3. Williams' essay describes the miracle of Santa Teresa. Both Williams and Joseph Smith, the Mormon leader, were captivated by Teresa's story. What is your take on it? Have you experienced miraculous events in your own life?
  4. Hurd uses the cave as a metaphor for the empty spaces in our psyches. Do you think the metaphor works? What "caves" have you encountered in your life's journey?

Break

A 5- to 10-minute break is recommended after the essay discussion.

Sharing of "Reading the Signs" Worksheets

Break into smaller groups for this activity even if the full group has as few as ten members. The material here is very personal and participants will feel more comfortable sharing in a small group.

Each woman in turn may discuss those parts of the "Reading the Signs" worksheet that she feels comfortable sharing.

After approximately 15 minutes, bring the large group together.

Closing

This last sharing might be considered a "check-out," a way of saying goodbye with good thoughts. Have each woman in turn respond to the following prompt: "What are you taking with you from this experience?"

When each member has contributed, the Leader at her choosing might distribute some small gift as a remembrance. It could be something simple like a flower, a rock, a bookmark, or a charm. It might also be a finished booklet from Session 2 containing the writings of group members.

The following quote from Marilyn Sewell's "Wrestling with My Angel" might be a fitting closure if a group member has not prepared another one:

Who would I be if not a passionate, angry woman? I'm moving into the answer now: I would be a given over woman. The passion without so much of the ego. The anger shifting strangely to compassion, as I understand how much longing fills all human hearts, and how much suffering we all endure. And stranger yet, I sense that all these feelings are converging in a nameless kind of joy. How can I tell you of it? It is the joy of acceptance, of relief, a letting go of the tension between what I have demanded of life and what I find is true of life. Bringing together what I want and what I have been offered. Being at one with what is.

Close with a circle hand squeeze or a simple goodbye.

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Sample Agenda

Date Session 1 Getting to Know One Another, the Book, and the Schedule; Activity—Creating Lifelines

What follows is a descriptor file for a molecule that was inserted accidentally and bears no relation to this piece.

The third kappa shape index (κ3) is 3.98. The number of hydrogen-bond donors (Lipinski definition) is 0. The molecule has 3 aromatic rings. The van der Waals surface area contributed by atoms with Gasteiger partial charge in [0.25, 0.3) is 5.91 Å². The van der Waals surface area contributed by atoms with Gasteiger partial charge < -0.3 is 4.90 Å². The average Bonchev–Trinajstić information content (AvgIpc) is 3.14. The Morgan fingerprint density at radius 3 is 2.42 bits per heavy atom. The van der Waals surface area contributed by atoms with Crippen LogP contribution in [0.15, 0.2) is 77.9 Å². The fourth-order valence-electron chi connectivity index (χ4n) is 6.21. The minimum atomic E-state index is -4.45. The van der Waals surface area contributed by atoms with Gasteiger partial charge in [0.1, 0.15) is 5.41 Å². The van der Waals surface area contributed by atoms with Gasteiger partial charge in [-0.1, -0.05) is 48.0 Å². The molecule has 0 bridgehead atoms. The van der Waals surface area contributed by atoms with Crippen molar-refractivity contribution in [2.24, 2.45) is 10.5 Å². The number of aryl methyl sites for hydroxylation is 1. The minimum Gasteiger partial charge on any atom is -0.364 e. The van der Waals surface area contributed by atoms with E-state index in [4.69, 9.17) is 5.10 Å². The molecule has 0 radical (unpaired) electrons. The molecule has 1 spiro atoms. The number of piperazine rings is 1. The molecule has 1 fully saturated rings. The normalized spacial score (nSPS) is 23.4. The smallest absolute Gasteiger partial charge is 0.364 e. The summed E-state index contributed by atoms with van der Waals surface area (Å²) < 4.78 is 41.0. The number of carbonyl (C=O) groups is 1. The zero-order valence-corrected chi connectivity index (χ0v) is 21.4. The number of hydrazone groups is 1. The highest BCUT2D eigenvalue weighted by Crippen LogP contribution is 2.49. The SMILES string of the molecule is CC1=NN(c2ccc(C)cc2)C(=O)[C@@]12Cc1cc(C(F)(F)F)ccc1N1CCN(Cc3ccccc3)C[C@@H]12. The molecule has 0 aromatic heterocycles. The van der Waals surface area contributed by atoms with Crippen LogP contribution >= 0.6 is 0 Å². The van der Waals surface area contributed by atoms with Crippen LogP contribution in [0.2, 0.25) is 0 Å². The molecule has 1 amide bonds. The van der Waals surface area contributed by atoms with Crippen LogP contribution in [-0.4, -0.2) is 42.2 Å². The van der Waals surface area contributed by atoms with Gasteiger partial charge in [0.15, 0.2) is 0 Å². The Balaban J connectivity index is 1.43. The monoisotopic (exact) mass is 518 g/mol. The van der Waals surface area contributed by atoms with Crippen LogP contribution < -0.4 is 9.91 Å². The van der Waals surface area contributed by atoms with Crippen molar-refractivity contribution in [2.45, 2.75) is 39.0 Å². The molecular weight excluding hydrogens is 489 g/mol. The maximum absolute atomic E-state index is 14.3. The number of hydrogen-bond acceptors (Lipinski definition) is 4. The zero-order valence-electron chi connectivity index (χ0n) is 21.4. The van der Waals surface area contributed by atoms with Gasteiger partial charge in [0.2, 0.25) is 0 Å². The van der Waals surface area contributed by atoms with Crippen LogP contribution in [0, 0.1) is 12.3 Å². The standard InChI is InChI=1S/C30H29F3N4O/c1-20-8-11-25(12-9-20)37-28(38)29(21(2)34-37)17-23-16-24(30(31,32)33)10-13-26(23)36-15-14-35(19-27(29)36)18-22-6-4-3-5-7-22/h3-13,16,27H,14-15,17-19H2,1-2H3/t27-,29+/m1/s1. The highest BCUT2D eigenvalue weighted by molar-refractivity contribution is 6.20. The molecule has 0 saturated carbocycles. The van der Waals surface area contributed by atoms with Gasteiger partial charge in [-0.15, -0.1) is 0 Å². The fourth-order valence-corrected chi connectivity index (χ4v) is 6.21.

Homework Assignments:

  • Write an essay or poem about your body or a particular body part expressing your appreciation and awe for all that it has done for you. The essay "What This Old Hand Knows" will provide inspiration.
  • Read and take discussion notes on the following essays: "from Fear of Fifty," "Facing," "Sink or Swim," "What This Old Hand Knows," "from Fierce Attachments," and "from A Good Enough Daughter."
Date Session 2 Essay Discussion, Part 1; Activity—Loss Tempered with Appreciation

Homework Assignments:

  • "Aging gracefully" is a common phrase, but what exactly does it mean? Bring a photo, object, or drawing of an object which has in your opinion aged gracefully. Be prepared to provide your definition of the term.
  • Read and take discussion notes on the following essays: "Baking Bread with My Daughter," "Viriditas in Vinci," "Scars: In Four Parts," "from The Cancer Journals," "Saying Yes, Yes, Always Yes," and "The Woman Within."
Date Session 3 Essay Discussion, Part 2; Activity—Aging Gracefully

Homework Assignments:

  • Identify a woman, either one you know personally or know through the media or literature, who you believe is a positive role model for older women. What about this woman makes her exemplary? How have you used her good example? If possible, bring a picture of this woman to the next session.
  • Read and take discussion notes on the following essays: "Aphrodite: A Memoir of the Senses," "A Song to Sensuality," "from Revolution from Within," "from The Change," "On Being a Rebellious Old Woman," "Upstaging Time," "Nana I Ke Ku . . . Looking to the Source," and "The Calling."
Date Session 4 Essay Discussion, Part 3; Activity—Learning from Experience and Finding Role Models

Homework Assignments:

  • Complete the worksheet entitled "Reading the Signs."
  • Read and take discussion notes on the following essays: "Mopping the Floor," "from The Measure of My Days," "Wrestling with My Angel," "Fearless," "Death of a Mouse," "Santa Teresa," and "In the Hollow That Remains."
Date Session 5 Essay Discussion, Part 4; Activity—Reading the Signs

Reading the Signs

Write responses to the following questions on another piece of paper.

  1. What new knowing is mine?
  2. Where is wisdom leading me?
  3. What shifts or changes do I want to make in my life?
  4. What are possible obstacles?
  5. Where can I find strength to sustain myself on the journey?